Mr Connor searched the world looking for the book and found copies in London and America but he
did not even suspect there might be one in Tasmania.

"Libraries these days, they're throwing a lot of things out and something like this, I mean it's just an ordinary old novel by a guy called Hector Munro," he said."


Water from leak soaks 8,000 works at Johns Hopkins

Charles Davis writes "A clogged pipe at the Johns Hopkins University's Peabody Library sent water seeping
through five floors of historic books, damaging as many as 8,000 volumes from the 17th to
19th centuries, officials said yesterday.
Workers from a New York restoration company rushed to the renowned library on Mount
Vernon Place yesterday to move the books into two 53-foot freezer trucks to be transported to
the company's facility near Rochester. There, they will be subjected to high-technology
freezing processes intended to dry them and undo as much of the water damage as possible.
Company and library officials said that some books, including those with elaborate illustrated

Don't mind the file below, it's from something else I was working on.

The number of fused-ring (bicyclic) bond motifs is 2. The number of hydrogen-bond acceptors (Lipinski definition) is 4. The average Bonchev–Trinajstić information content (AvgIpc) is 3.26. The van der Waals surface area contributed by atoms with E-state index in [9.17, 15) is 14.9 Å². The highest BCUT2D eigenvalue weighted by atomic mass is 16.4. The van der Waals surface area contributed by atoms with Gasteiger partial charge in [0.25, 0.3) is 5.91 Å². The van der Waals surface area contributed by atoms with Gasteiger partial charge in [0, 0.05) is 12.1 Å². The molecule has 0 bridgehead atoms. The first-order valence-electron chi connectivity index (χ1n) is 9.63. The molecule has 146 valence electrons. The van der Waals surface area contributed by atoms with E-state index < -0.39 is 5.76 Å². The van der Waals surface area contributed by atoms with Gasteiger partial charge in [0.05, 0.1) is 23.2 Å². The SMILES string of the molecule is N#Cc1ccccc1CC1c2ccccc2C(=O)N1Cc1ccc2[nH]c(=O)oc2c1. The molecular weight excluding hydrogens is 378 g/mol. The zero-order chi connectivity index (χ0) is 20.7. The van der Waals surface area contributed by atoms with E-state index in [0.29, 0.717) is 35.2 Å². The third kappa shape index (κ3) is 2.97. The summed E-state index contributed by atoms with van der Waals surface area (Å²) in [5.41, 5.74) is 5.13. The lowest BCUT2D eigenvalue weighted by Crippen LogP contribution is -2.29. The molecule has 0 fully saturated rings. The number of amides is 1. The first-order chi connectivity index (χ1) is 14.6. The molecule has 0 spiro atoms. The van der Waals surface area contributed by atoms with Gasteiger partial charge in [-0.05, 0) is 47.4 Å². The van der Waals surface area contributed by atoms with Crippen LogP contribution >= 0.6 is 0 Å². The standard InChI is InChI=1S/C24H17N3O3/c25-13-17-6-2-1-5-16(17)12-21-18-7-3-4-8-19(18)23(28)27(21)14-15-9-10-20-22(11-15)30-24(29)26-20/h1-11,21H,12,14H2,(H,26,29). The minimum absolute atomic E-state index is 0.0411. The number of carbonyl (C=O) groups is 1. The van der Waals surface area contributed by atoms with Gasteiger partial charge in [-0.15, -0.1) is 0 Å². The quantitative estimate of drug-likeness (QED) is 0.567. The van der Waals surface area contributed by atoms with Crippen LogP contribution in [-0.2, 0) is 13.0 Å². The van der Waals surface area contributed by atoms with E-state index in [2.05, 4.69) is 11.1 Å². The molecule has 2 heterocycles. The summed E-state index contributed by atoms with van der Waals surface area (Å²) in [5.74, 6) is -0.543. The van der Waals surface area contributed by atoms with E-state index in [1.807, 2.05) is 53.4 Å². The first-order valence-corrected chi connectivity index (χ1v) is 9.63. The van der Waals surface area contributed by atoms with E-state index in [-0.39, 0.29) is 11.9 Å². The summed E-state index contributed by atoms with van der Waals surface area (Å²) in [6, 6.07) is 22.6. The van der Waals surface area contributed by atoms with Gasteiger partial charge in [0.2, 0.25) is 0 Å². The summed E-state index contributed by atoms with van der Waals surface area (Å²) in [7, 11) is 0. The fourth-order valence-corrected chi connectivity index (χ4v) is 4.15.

bindings or with hand-written text, could be difficult to restore. But the general manager of the
company, Document Reprocessors, predicted that most of the books would be returned in a
month in good condition.
Fullstory at"


Library of toys a huge success

The Brit writes "More News On the new mobile toy library in Dudley, England, that has proved such a success it has welcomed its 100th member after just three months.

Bosses say the library, the first of its kind in the borough, is struggling to meet demand so they hope to expand the service in future if extra funding can be found.

Workers threw a party to celebrate the library's 100th member joining, a two-year-old boy from the Tiny Tots group at Stourbridge Family Centre in School Street, this week.


Biggest library in Middle East to open in Iran

A Very Short Blurb says the National Library and
Archives and Islamic Encyclopedia, expected to be the biggest library in the Middle
East, is currently being constructed in Iran.
The library is being built on a 100,000-square-meter
piece of land and will, hopefully, be inaugurated on February 11,
2004. The library would contain millions of books that
will meet the needs of scholars and researchers both in and out of the